Certain pitching lines are so bizarre, they're worth clipping from the newspaper and posting on the refrigerator. But this pitching line is so historic, it deserves its own frame.
Dempsey: IP 1, H 3, ER 1, SO 0, BB 0.
Surely it was a joke.
Rick Dempsey, the catcher?
Or Jack Dempsey, the fighter?
They'd be about the same age if the legendary heavyweight was still alive. The fact that he's not leaves us with this inescapable truth:
Rick Dempsey pitched.
Pretty well, he might add.
"I didn't walk anybody," the former Oriole said Wednesday, the day after his major-league pitching debut in Milwaukee's 14-4 loss to Boston.
"There was one infield hit and two other hits. I would have been out of the inning if I had a catcher like myself who would field a little chopper in front of home plate."
More on the Dempsey-B.J. Surhoff feud in a minute. The facts, as we know them, are these: Dempsey, 41, threw 77 mph, or about as hard as Jeff Ballard. He finished with a 9.00 ERA, which ranks him ahead of the injured Dave Johnson.
Come to think of it, Dempsey also was more effective than Paul Kilgus as a ninth-inning mopup man. That makes three Orioles pitchers who better start worrying about their jobs. And remember, Dempsey catches too.
Of course, Brewers manager Tom Trebelhorn never planned on using Dempsey, but he also didn't plan on his club blowing five-run leads in back-to-back games against New York, then losing by 6-0 and 14-4 in back-to-back games against Boston.
The Brewers have now lost six straight. Dempsey started at catcher Tuesday and went 1-for-3 with two RBIs. Trebelhorn asked him to pitch after the Brewers allowed their 36th run in four games. He was short a reliever after using Mark Knudson as his starter.
"You know you're getting your fanny crunched before you even entertain the thought," Trebelhorn said. "You wouldn't do it unless it's a galling situation. I knew Rick Dempsey could throw strikes. All we wanted for him was to throw strikes and finish them off."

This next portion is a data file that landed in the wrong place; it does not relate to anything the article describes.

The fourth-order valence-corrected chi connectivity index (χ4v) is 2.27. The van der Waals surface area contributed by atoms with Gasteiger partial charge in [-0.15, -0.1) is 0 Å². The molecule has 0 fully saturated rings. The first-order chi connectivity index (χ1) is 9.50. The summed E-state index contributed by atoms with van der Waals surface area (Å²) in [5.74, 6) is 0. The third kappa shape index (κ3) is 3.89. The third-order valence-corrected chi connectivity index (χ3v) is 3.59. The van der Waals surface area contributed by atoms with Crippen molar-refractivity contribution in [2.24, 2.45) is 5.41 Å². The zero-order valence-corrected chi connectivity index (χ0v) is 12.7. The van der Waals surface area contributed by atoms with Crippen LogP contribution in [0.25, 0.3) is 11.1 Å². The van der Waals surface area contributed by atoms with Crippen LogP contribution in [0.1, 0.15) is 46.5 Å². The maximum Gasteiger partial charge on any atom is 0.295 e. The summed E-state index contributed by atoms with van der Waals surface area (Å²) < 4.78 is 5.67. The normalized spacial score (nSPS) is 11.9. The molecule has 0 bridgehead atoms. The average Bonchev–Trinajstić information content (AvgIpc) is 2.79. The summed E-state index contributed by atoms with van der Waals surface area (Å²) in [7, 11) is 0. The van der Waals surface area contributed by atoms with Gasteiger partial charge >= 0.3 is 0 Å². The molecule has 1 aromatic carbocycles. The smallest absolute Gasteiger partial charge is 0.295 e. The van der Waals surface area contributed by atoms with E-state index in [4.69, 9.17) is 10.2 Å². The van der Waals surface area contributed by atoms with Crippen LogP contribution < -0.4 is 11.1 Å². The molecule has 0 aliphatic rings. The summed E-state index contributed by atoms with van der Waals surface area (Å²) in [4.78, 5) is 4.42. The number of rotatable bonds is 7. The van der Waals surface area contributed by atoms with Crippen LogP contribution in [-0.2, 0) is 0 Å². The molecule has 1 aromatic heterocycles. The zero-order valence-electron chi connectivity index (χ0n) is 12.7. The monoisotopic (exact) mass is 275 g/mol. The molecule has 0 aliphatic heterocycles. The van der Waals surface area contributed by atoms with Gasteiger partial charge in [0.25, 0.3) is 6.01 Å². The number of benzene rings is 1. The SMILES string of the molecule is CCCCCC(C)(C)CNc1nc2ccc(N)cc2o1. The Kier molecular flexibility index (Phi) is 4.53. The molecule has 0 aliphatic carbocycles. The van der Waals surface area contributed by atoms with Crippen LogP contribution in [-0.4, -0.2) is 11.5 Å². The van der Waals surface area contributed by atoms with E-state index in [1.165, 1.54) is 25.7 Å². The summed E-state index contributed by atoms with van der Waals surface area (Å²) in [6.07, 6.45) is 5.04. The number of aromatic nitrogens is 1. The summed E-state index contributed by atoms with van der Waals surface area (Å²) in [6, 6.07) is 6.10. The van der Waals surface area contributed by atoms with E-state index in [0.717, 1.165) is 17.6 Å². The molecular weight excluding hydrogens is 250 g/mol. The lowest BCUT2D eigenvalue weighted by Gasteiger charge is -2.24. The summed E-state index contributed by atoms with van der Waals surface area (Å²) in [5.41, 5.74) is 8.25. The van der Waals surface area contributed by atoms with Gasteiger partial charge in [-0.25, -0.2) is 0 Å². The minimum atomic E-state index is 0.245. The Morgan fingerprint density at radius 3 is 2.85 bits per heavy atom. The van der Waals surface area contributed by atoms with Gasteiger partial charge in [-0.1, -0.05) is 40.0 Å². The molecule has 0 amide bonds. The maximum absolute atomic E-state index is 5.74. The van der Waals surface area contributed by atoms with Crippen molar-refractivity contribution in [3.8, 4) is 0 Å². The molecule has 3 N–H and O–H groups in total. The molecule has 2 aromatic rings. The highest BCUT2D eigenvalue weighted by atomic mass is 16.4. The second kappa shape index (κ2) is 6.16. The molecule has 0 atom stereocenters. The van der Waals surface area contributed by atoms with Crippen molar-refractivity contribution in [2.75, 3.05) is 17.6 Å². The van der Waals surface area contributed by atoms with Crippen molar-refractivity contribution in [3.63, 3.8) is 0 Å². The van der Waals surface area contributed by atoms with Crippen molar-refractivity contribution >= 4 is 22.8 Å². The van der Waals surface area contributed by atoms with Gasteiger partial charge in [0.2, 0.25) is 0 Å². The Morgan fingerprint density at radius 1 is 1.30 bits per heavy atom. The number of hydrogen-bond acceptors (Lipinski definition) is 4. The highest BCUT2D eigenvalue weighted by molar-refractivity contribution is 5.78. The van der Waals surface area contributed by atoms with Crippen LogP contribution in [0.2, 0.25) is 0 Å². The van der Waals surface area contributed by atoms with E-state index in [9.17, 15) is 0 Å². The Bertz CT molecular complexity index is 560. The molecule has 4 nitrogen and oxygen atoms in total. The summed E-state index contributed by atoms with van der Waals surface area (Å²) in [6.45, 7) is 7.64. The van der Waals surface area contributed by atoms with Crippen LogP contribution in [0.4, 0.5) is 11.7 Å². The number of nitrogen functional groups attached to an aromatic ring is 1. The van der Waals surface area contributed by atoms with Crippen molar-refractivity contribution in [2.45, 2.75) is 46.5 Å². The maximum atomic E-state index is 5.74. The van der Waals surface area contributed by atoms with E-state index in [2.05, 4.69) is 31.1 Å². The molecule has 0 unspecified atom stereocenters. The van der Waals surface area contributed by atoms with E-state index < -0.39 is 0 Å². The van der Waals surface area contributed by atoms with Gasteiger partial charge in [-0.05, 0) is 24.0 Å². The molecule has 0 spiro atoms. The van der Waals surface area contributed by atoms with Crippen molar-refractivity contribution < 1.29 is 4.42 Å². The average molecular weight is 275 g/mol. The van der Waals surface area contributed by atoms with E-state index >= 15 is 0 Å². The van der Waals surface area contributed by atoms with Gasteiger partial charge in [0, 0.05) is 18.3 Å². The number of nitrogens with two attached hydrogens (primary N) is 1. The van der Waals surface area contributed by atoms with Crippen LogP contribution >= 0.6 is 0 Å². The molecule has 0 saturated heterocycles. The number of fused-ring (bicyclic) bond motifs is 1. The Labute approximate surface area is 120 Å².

That Dempsey did. He stuck mostly with his gas, but also mixed in a few changeups, two sliders and one curve. Never mind that he hadn't pitched since 1967, his senior year in high school and the year Boston's Mo Vaughn was born.
"I always wanted to see what it was like," he said. "I said, 'Hell, it'll be great.' "
He got into immediate trouble, allowing a leadoff double to Kevin Romine. No big deal -- he had an excuse. "The umpire [Larry Barnett] missed the first pitch I threw, can you believe it?" Dempsey said. "Right down the middle and he missed it."
As it turned out, Dempsey couldn't complain about the umpiring. Working from the stretch, he went to his mouth three times. Barnett, he said, "should have called three balks." Apparently, the umpire was too caught up in the moment.
With Romine at second, the 6-foot, 199-pound righthander bore down. First he retired Tom Brunansky on a popup. Then he retired Ellis Burks on a grounder to short. "I jammed him on a changeup," Dempsey recalled proudly. "It sailed in."
The next hitter was John Marzano, who later said, "I don't get a chance to play much. I like to face real pitchers." Big shot that he is, Marzano hit the fateful little chopper in front of home plate.
Dempsey said it "felt funny charging it from the other end," and insisted Surhoff should have made the play. "My catcher wasn't too excited about being in the game," Dempsey joked. "He didn't get a good jump on the ball."
So, Marzano reached first on an infield hit, advancing Romine to third. Luis Rivera followed with an RBI single to left, ending Dempsey's scoreless streak at two-thirds of an inning. Jody Reed finally made the third out on a fly to right.
The next day Dempsey said his arm was sore, but only from two foul tips that glanced off him while he was catching. He received numerous phone calls, including one from pitcher Tim Belcher, his former teammate in Los Angeles. Belcher told him next time, keep the ball down.
Dempsey said the experience was "even more exhilarating" than dancing on the dugout at Memorial Stadium. He has now played every position in the majors but shortstop and centerfield. The Orioles should sign him next season to substitute for Cal Ripken -- or maybe just to pitch.
Just think, he could get his arm in shape during those winter workouts conducted by bullpen coach Elrod Hendricks at Memorial Stadium. Hendricks, another former catcher, could relate: He pitched 2 1/3 scoreless innings in a 24-10 loss at Toronto in 1978.
Rick, are you with us?
"Possibly," the Demper said, laughing. "It depends on whoever tries to pick me up."